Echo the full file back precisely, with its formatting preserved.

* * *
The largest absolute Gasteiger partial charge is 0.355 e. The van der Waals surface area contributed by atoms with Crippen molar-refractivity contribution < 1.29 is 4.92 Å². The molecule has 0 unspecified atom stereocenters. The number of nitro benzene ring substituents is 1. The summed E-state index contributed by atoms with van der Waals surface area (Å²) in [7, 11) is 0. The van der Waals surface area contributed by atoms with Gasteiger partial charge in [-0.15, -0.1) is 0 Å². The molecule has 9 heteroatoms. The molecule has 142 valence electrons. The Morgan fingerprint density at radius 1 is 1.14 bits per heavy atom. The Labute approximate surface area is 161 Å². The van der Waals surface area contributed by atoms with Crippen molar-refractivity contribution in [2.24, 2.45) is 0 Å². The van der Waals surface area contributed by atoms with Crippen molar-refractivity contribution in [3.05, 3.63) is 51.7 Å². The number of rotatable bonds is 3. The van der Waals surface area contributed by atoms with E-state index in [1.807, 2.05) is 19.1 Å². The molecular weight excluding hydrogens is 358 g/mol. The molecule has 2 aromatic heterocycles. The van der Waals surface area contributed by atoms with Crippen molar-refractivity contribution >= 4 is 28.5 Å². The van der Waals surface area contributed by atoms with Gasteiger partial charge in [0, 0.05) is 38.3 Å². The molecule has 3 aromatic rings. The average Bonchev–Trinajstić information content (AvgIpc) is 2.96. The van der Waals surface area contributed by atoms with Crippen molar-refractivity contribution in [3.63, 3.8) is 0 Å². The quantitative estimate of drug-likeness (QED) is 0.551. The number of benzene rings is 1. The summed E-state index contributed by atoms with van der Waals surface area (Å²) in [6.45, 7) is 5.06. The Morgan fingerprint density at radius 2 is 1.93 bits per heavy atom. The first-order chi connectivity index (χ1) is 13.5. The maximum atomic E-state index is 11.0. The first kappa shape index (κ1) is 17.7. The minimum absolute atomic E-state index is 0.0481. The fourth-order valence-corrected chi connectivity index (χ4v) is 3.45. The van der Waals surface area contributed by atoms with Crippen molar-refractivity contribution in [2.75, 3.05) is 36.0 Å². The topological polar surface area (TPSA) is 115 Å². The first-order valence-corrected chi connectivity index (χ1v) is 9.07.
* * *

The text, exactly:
The largest absolute Gasteiger partial charge is 0.355 e. The van der Waals surface area contributed by atoms with Crippen molar-refractivity contribution < 1.29 is 4.92 Å². The molecule has 0 unspecified atom stereocenters. The number of nitro benzene ring substituents is 1. The summed E-state index contributed by atoms with van der Waals surface area (Å²) in [7, 11) is 0. The van der Waals surface area contributed by atoms with Gasteiger partial charge in [-0.15, -0.1) is 0 Å². The molecule has 9 heteroatoms. The molecule has 142 valence electrons. The Morgan fingerprint density at radius 1 is 1.14 bits per heavy atom. The Labute approximate surface area is 161 Å². The van der Waals surface area contributed by atoms with Crippen molar-refractivity contribution in [2.24, 2.45) is 0 Å². The van der Waals surface area contributed by atoms with Crippen molar-refractivity contribution in [3.05, 3.63) is 51.7 Å². The number of rotatable bonds is 3. The van der Waals surface area contributed by atoms with E-state index in [1.807, 2.05) is 19.1 Å². The molecular weight excluding hydrogens is 358 g/mol. The molecule has 2 aromatic heterocycles. The van der Waals surface area contributed by atoms with Crippen molar-refractivity contribution >= 4 is 28.5 Å². The van der Waals surface area contributed by atoms with Gasteiger partial charge in [0, 0.05) is 38.3 Å². The molecule has 3 aromatic rings. The average Bonchev–Trinajstić information content (AvgIpc) is 2.96. The van der Waals surface area contributed by atoms with Crippen molar-refractivity contribution in [3.63, 3.8) is 0 Å². The quantitative estimate of drug-likeness (QED) is 0.551. The number of benzene rings is 1. The summed E-state index contributed by atoms with van der Waals surface area (Å²) in [6.45, 7) is 5.06. The Morgan fingerprint density at radius 2 is 1.93 bits per heavy atom. The first-order chi connectivity index (χ1) is 13.5. The maximum atomic E-state index is 11.0. The first kappa shape index (κ1) is 17.7. The minimum absolute atomic E-state index is 0.0481. The fourth-order valence-corrected chi connectivity index (χ4v) is 3.45. The van der Waals surface area contributed by atoms with Crippen molar-refractivity contribution in [2.75, 3.05) is 36.0 Å². The topological polar surface area (TPSA) is 115 Å². The first-order valence-corrected chi connectivity index (χ1v) is 9.07.